For seventeen years, she’s been a reliable part of my life. About three weeks ago, a group of us met for dinner at the Olive Garden to catch up on each other’s news. That was when Marge let us know that she was once again battling cancer.
I don’t know how many times this lovely woman has fought that dread disease. What has always amazed me was that she did it with humour, optimism and complete bravery. The rest of us might fret and worry—Marge just forged ahead with treatment and instead of us encouraging her, she encouraged all of those around her.
I met Marge in 1995 when I became a docent at the Calgary Zoo. She always had time for newbies and was more than willing to share her wisdom along with a smile and a joke. She always called the Zoo her healing place, where she came to grieve for the son that she had lost. I came to appreciate her experience, when in 1996 my parents were killed in a car accident while on vacation in B.C. Everyone in my zoo family supported me through that ordeal, but Marge was exceptional. Many days she would take my arm and say, “Let’s walk.” We would roam the zoo, talking or not talking, as the day required. Later she told me that I was a bit like the walking dead myself—and those first few years after Mom and Dad’s deaths are a blur for me, with very few memories attached. What would I have done without the zoo, my friends there and without the knowledgeable support of Marge?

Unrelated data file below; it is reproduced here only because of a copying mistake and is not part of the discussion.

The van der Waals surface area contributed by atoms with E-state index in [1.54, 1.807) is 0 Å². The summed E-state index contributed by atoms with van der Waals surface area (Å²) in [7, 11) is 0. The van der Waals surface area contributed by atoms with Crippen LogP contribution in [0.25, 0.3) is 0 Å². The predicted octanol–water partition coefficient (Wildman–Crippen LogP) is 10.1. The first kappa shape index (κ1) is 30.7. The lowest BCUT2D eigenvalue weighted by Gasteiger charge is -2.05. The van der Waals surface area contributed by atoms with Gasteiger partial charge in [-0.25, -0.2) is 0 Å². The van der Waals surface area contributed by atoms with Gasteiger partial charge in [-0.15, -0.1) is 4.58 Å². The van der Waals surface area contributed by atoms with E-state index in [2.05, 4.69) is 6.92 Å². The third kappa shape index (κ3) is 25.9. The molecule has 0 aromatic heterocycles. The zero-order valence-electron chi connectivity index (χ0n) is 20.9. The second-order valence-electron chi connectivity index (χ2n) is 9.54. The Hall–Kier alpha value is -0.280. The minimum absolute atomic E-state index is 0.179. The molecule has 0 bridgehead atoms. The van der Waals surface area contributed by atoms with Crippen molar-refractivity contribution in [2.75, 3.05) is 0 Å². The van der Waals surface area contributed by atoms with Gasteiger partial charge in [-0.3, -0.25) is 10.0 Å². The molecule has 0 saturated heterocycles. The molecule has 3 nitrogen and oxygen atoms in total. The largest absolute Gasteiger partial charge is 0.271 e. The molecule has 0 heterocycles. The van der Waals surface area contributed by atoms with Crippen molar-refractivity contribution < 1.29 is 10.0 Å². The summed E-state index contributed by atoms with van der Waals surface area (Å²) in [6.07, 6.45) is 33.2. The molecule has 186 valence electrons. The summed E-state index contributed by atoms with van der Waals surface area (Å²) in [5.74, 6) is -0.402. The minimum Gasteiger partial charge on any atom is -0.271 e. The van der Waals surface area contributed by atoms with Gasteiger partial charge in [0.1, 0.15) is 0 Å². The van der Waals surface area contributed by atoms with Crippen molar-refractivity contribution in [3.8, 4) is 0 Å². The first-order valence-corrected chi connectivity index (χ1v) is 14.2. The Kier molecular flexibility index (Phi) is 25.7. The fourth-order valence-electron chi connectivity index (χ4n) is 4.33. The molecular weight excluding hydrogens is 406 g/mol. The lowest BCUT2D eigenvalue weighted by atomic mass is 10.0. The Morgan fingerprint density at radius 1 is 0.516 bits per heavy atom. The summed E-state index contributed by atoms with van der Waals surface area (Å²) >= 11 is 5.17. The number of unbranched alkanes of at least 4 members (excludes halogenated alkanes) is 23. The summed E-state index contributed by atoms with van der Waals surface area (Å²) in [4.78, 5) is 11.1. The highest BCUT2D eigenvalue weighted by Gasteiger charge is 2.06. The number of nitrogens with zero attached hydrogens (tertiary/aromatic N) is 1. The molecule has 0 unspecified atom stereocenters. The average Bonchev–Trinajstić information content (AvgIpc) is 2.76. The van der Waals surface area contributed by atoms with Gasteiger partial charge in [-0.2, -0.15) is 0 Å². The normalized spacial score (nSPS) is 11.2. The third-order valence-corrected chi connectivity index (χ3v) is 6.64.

That was one of the things that made our trip to Kenya in 2000 so special. It was a once-in-a-lifetime trip for Marge and we were able to enjoy the safari together, admiring elephants or visiting with the people whom we encountered. Marge was definitely a people-person. As much as she loved animals, especially gorillas, it was people that engaged her. She loved taking her new knowledge of Africa to school classrooms here in Canada. And who else could love doing overdue account collection for the zoo? Marge phoned people, asked them why they hadn’t paid and received some remarkable answers. Some just had never been asked, some had life troubles, and some were just seeing what they could get away with. She dealt with them as she did with all of us—with understanding, compassion and a good prod when we needed it.
I think Marge knew virtually everyone at the Zoo. Even if she didn’t know them personally, they knew her. She proudly accepted the title of Gorilla Grandma and was so pleased to be at the birth of one of the gorilla youngsters. I remember one public event where Marge was sharing her love of the troop, a young black-back male gorilla, Untundu, behind her. Untundu did what he loved best—he drop-kicked the glass separating him from his audience! The glass shattered, but didn’t fall out, a small miracle. Marge later said she knew she said something about gorillas being gentle beasts, that there was no need to be afraid and ushering people quickly outside, before giving in to complete panic! She stayed professional until she had fulfilled her duty!
I know there are those who have gone on before who have met Marge on the other side: her son Dwight, other relatives and friends were no doubt holding out helping hands as she crossed over. But I’d also like to believe that there were several dogs and Tabitha and Julia, among other gorillas also waiting in the crowd. Safe travels, Marge, until we meet again.